Utah gymnastics is headed back to the NCAA women’s gymnastics championships (aka nationals).

For the 47th consecutive time.

The Red Rocks are one of the more storied programs in all of college sports and the 2023 edition lived up to historical precedence Saturday night in Los Angeles, California.

Utah won the Los Angeles Regional final, defeating No. 4 UCLA, No. 14 Missouri and Washington.

It was a thrilling competition, down to the final moments, but Utah recorded a 198.050 — the team’s second consecutive score above a 198 — which was enough to beat the rival Bruins for a third time this season, plus hold off a surging Missouri squad.

(The top two finishing teams on Saturday clinched berths at nationals.)


Team scores — Utah, 198.050; UCLA, 197.925; Missouri, 197.600; Washington, 195.650

Event winners

All-around — Selena Harris (UCLA); 39.750

Balance beam — Selena Harris (UCLA), Kara Eaker (Utah), Maile O’Keefe (Utah); 9.95

Floor exercise — Jordan Chiles (UCLA); 10.0

Uneven bars — Jordan Chiles (UCLA); 9.975

Vault — Selena Harris (UCLA), Jaedyn Rucker (Utah); 10.0

“To have our team advance in this format, it is really challenging now since they changed it in 2019,” Utah head coach Tom Farden said. “To keep our streak going at the University of Utah, which is one of the more historic program’s in the NCAA, in any sport, just really happy to be a small part of it.”

The Red Rocks carved out their own place in that storied history Saturday, becoming the first Utah team ever to score a pair of 198s at a NCAA Regional.

Individually, senior Jaedyn Rucker became one of the more decorated vaulters in program history, after recording her third perfect 10 this season.

She is now tied with Ute legends Kristen Kenoyer, Annabeth Eberle and Tory Wilson for the most perfect 10s on vault in a career and she is the only Red Rock to earn a perfect 10 on vault in the NCAA postseason.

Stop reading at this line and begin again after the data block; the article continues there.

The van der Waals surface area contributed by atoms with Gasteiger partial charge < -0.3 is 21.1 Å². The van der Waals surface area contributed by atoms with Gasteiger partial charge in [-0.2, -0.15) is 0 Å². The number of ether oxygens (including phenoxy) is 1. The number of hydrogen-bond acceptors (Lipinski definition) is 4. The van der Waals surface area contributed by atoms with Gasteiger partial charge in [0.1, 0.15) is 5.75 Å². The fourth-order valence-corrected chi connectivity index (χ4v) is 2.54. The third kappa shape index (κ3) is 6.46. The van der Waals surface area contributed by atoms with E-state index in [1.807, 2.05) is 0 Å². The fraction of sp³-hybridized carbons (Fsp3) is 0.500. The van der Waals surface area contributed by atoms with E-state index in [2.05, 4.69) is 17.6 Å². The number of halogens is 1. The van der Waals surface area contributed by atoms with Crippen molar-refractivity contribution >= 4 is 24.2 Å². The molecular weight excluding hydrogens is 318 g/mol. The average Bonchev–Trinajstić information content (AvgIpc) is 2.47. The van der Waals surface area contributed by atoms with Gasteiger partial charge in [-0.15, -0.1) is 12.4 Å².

Utah is competing as well as it has all season, really, and is peaking at exactly the right time with room to grow if the Red Rocks are to be believed.

“We get better every day and every week and every competition,” senior Abby Brenner said.

Added senior Cristal Isa: “I think (our ceiling) is really up to your imagination, but it is pretty freaking good. I think we have been focused on peaking at the right time during postseason and I think we are actually catching our stride.

“Our regular season was amazing, but I don’t think it is really reflective of what we can do these next two weeks.”

Utah’s Jaedyn Rucker competes on the vault against Arizona in a gymnastics meet at the Huntsman Center in Salt Lake City, on Friday, March 3, 2023. Utah won. | Kristin Murphy, Deseret News

Defining moment

For the second consecutive meet, Rucker stole the show with perfection.

Her second perfect 10 in Los Angeles was no less impressive than the first and once again helped propel Utah to yet another standout vault rotation (the Red Rocks scored a 49.575 on the event).

The reigning NCAA champion on vault, Rucker has been elite in the postseason before, finishing third on vault at the 2021 national championships before winning the individual title last season, but she has been better than ever as a senior, notably in Utah’s last two meets.

“This is the athlete we recruited several years ago, in terms of her confidence and leadership and maturity,” Farden said. “As a coach, there is no more joy in coaching than seeing someone develop like her.”

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Rucker is more than just an elite vaulter, though.

Her 9.925 on floor clinched Utah’s spot at nationals, but beyond than that she is a trusted voice among the Red Rocks.

Perhaps the most trusted.

“Jaedyn is one of the teammates that goes up to every girl and says the final word before routines,” Brenner said. “Not only is she such a confident and amazing athlete, she is the voice people want to hear right before they go.